Prime Minister Stephen Harper was right to reject calls for a national inquiry into the matter of missing and murdered aboriginal women. The aboriginal community in Canada has been studied to death.
The killing of Winnipeg teenager Tina Fontaine is a tragedy, as it would be for any 15-year-old. We don't know who killed her, but we do know a bit about the circumstances that led to her being homeless, which made her vulnerable to violent crime.
Sadly, Tina's back story is not an unfamiliar one in this country. There are thousands of young aboriginal women living in situations not dissimilar to the one where Tina found herself. They stay with relatives because their parents, struggling with addiction and other issues, are unable to care for them. Some are physically or sexually abused. For many, a life on the streets is better than the one they have at home.
This is nothing new – we've known it for years. In B.C., the provincial Representative for Children and Youth, Mary Ellen Turpel-Lafond, has regularly highlighted the pitiable circumstances in which many young aboriginal children find themselves. Last year, she looked into the B.C. government's decision to hand over child welfare authority to the province's First Nations a decade ago.
She was prompted, in part, by the high number of calls her office was receiving from kids in native communities looking for help or requesting bus tickets out of town. For many, living on the streets of Vancouver's notorious Downtown Eastside was the better option. What Ms. Turpel-Lafond discovered was staggering: Nearly $66-million of federal and provincial funding had gone to aboriginal child-welfare authorities without a single penny of it going to help children.
She also found examples of provincial child-welfare workers being threatened and intimidated when they tried to investigate claims of neglect and abuse among native children. So what did those workers do? They stayed away. In one tragic case, a girl committed suicide after her pleas for help were ignored. Police don't even want to go to some of these reserves, because of the violence and threats against their life. So they don't.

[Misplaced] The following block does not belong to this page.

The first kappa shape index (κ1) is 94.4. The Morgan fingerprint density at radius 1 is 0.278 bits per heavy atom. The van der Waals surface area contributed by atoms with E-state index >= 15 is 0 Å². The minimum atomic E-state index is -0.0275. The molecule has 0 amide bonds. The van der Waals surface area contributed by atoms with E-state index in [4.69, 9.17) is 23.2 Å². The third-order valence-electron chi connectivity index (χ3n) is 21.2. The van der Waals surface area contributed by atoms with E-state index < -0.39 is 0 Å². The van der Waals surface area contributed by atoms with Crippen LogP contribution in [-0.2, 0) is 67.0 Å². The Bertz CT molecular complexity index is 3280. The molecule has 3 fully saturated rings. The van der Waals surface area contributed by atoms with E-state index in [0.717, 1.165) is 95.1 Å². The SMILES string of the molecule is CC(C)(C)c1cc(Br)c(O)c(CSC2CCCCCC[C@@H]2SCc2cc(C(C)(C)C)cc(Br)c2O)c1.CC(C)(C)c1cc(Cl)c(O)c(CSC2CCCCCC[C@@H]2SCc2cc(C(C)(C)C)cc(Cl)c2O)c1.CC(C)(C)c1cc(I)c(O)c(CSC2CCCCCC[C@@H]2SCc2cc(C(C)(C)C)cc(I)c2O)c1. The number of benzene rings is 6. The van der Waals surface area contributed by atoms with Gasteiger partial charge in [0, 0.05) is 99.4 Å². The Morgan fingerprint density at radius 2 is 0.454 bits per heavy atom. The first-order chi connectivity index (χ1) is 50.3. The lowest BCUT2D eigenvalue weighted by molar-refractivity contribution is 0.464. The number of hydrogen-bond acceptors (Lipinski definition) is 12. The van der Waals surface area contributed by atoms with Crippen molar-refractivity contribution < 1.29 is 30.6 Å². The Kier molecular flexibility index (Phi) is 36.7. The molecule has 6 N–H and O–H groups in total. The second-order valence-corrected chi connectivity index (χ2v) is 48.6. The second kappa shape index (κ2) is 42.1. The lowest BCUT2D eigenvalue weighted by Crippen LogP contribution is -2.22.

The hard truth about today's debate around missing and murdered aboriginal women is this: Nothing will be done to address this matter until aboriginal leaders own some of the responsibility themselves. For too long now, they have pointed the fingers at everyone else and refused to be held accountable. It's the province's fault. It's Ottawa's fault. It's the fault of everyone but First Nations themselves.
Well, it's not all the fault of the federal and provincial governments, and to the extent it is, the issue has been that Canada's political leadership has abrogated its responsibility. Because of liberal white guilt or whatever, governments have been happy to hand over tens of millions of dollars to aboriginal communities with few strings attached, and we've seen the consequences – often, that money gets used for no useful purpose. Where it goes, no one seems to know.
There is no question that Canada has a shameful history with its aboriginal peoples. The residential schools experiment was an unmitigated disaster. But continuing to focus on failed policies from decades ago does nothing to help the current lives of aboriginal people, especially children. At some point, native leadership needs to set aside its anger.
We should be repulsed by the conditions on many reserves, and equally appalled by the evidence of rampant child neglect and abuse that has been documented in many of these communities for years. But simply throwing money at the problem will not work.
If political leaders in Canada truly want to deal with the issue of missing and murdered aboriginal women, it will be a painful process involving lots of hard questions. Sacred cows will need to be smashed. And nothing substantial will come unless the native leadership are full partners in the process, with all the accountability that comes with that. They may want to think about whether they want that level of responsibility.